Debatable

Kish and I watched the Strickland-Kasich Ohio gubernatorial debate tonight.  Here are some off-the-cuff reactions on various weighty debate-related topics:

Haircut and makeup:  Kasich’s cow-licked coiffure looks a bit like his wife used a home barber shop kit to give him his latest cut.  Strickland had a much more sprayed down look, but his makeup seemed too corpse-like.

Obligatory Ohio State football references:  Kasich managed to quote Woody Hayes and Jim Tressel in the first 10 minutes; Strickland suggested Kasich may have rooted for Miami in Saturday’s Buckeyes-Hurricanes game.  I think Strickland’s comment may have come across as below-the-belt to Buckeyes fans.  It’s one thing to accuse someone of being a greedy Wall Street geek, but quite another to unfairly tar an Ohio politician who actually worked for years at The Ohio State University with rooting against Ohio State.  Come on!  Governor, have you no decency?

Apparent themes:  Strickland — Wall Street, Wall Street, Lehman Brothers, Wall Street, Ohio is great.  Kasich — Jobs, Jobs, Business friendly, Jobs, Ohio can be great again.

Obvious focus group buzzwords:  Growth, small business, empowerment, cutting taxes, refining, Ohio values, responsible decision-making

Odd personal information about the candidate:  Kasich’s parents apparently began every statement to him by saying “Johnny, . . . .”; Strickland has paid for his own health insurance for 18 years.

Who won the debate?  Who knows?  Strickland seemed much more the overt aggressor, which seems odd given that he is the incumbent.  It leaves the impression that he thinks he is far behind and can prevail only by tearing Kasich down.  In any case, he repeatedly brought up Lehman Brothers, Wall Street, Kasich’s salary and bonus, and Kasich’s pay from Ohio State.  Kasich didn’t seemed bothered by such comments, calling them the politics of distraction, and I don’t feel like they had much impact.

Kasich’s statement that he liked being out of the public eye and that he decided to run for office because he and his wife decided Ohio needed him to fix its problems seemed pretty egotistical.  I also dislike it when politicians talk about how they can “create jobs” (as opposed to creating a climate where businesses can create jobs).  Strickland’s contention that Ohio has the sixth fastest growing economy may be true based on the results of one recent quarter, but it is going to be a hard sell in a state where hundreds of thousands of jobs have been lost and everyone knows that unemployment is very high.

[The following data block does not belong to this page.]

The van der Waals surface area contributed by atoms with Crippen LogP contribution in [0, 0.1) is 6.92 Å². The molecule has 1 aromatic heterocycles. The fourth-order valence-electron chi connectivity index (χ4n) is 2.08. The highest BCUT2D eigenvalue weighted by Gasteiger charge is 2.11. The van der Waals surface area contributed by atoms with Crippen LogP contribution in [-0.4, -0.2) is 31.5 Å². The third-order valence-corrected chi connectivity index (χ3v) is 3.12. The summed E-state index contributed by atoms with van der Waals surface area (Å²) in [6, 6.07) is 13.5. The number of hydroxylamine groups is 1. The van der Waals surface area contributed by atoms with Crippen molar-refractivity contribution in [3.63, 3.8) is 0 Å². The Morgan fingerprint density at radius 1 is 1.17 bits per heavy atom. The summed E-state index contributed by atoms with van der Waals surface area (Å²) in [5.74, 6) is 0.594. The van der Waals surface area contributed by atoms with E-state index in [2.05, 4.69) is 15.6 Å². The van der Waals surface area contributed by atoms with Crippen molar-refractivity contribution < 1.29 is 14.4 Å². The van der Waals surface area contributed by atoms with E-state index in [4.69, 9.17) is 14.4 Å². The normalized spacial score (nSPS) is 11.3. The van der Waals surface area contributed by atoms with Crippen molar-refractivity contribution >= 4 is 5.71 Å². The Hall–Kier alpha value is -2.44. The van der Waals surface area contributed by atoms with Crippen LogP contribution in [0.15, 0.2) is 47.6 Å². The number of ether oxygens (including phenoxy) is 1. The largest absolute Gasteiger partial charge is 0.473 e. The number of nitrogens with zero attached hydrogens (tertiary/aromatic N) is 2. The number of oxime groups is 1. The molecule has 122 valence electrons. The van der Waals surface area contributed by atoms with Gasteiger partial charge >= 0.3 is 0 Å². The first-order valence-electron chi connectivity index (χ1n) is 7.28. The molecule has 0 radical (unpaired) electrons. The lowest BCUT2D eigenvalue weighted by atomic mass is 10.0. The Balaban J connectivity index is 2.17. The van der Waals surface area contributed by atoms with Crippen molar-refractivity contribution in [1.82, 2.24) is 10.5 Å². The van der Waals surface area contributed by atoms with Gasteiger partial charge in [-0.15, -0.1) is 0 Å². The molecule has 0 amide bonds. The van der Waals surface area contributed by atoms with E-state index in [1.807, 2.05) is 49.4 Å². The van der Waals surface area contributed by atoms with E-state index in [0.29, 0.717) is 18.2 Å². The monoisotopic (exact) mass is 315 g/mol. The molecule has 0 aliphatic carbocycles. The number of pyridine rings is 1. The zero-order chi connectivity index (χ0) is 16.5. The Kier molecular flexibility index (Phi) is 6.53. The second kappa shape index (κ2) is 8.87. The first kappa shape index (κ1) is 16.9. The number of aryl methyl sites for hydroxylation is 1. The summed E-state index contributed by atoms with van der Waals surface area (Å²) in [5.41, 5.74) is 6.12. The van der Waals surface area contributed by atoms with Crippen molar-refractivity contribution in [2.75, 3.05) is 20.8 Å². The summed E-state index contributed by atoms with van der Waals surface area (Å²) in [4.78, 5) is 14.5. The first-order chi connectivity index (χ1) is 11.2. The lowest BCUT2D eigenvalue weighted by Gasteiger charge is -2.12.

Kasich’s opening and closing seemed scattershot, but once he started responding to questions he was single-minded in beating the “jobs” drum — even managing to turn a question about the death penalty into a discussion about jobs.  Strickland had some odd pauses, apparently because he thought his time was running out, but made a nice move by shaking Kasich’s hand.  Kasich’s flat statement that he would quash the “white elephant” high-speed rail project came across as a decisive statement that buttressed his argument that he would make the tough choices to balance the budget.  Strickland’s closing about Ohio being a great state was lyrical, but could ring a bit hollow given the state of the economy and the amount of suffering in Ohio.  Kasich’s statement to Strickland that “you’re a good guy, but you just don’t get it” may end up being the statement people remember most — and whether they end up agreeing more with the first part of the sentence or the second part may decide who ultimately wins the election.

There will be another debate in  month — more than enough time for the pundits and spinmeisters to instruct us on who really won this first debate.

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